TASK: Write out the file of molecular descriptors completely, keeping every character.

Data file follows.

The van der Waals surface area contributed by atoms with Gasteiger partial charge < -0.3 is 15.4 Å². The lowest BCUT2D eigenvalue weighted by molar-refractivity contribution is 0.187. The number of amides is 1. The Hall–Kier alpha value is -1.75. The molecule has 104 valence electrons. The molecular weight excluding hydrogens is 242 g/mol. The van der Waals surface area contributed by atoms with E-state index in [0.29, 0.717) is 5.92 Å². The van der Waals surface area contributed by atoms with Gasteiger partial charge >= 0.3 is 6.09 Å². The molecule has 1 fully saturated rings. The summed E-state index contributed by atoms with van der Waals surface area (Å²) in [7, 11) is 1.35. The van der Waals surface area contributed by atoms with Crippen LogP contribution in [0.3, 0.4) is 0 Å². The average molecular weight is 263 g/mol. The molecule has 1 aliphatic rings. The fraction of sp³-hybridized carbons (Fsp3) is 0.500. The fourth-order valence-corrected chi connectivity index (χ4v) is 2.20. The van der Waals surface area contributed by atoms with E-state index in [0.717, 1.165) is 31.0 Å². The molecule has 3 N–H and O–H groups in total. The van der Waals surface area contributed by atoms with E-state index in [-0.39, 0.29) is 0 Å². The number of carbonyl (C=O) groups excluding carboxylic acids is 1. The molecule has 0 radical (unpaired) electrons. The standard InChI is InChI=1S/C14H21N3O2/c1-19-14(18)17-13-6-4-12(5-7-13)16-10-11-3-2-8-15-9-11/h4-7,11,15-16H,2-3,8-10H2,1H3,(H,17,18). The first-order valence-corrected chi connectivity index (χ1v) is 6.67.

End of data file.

The van der Waals surface area contributed by atoms with Gasteiger partial charge < -0.3 is 15.4 Å². The lowest BCUT2D eigenvalue weighted by molar-refractivity contribution is 0.187. The number of amides is 1. The Hall–Kier alpha value is -1.75. The molecule has 104 valence electrons. The molecular weight excluding hydrogens is 242 g/mol. The van der Waals surface area contributed by atoms with E-state index in [0.29, 0.717) is 5.92 Å². The van der Waals surface area contributed by atoms with Gasteiger partial charge >= 0.3 is 6.09 Å². The molecule has 1 fully saturated rings. The summed E-state index contributed by atoms with van der Waals surface area (Å²) in [7, 11) is 1.35. The van der Waals surface area contributed by atoms with Crippen LogP contribution in [0.3, 0.4) is 0 Å². The average molecular weight is 263 g/mol. The molecule has 1 aliphatic rings. The fraction of sp³-hybridized carbons (Fsp3) is 0.500. The fourth-order valence-corrected chi connectivity index (χ4v) is 2.20. The van der Waals surface area contributed by atoms with E-state index in [0.717, 1.165) is 31.0 Å². The molecule has 3 N–H and O–H groups in total. The van der Waals surface area contributed by atoms with E-state index in [-0.39, 0.29) is 0 Å². The number of carbonyl (C=O) groups excluding carboxylic acids is 1. The molecule has 0 radical (unpaired) electrons. The standard InChI is InChI=1S/C14H21N3O2/c1-19-14(18)17-13-6-4-12(5-7-13)16-10-11-3-2-8-15-9-11/h4-7,11,15-16H,2-3,8-10H2,1H3,(H,17,18). The first-order valence-corrected chi connectivity index (χ1v) is 6.67.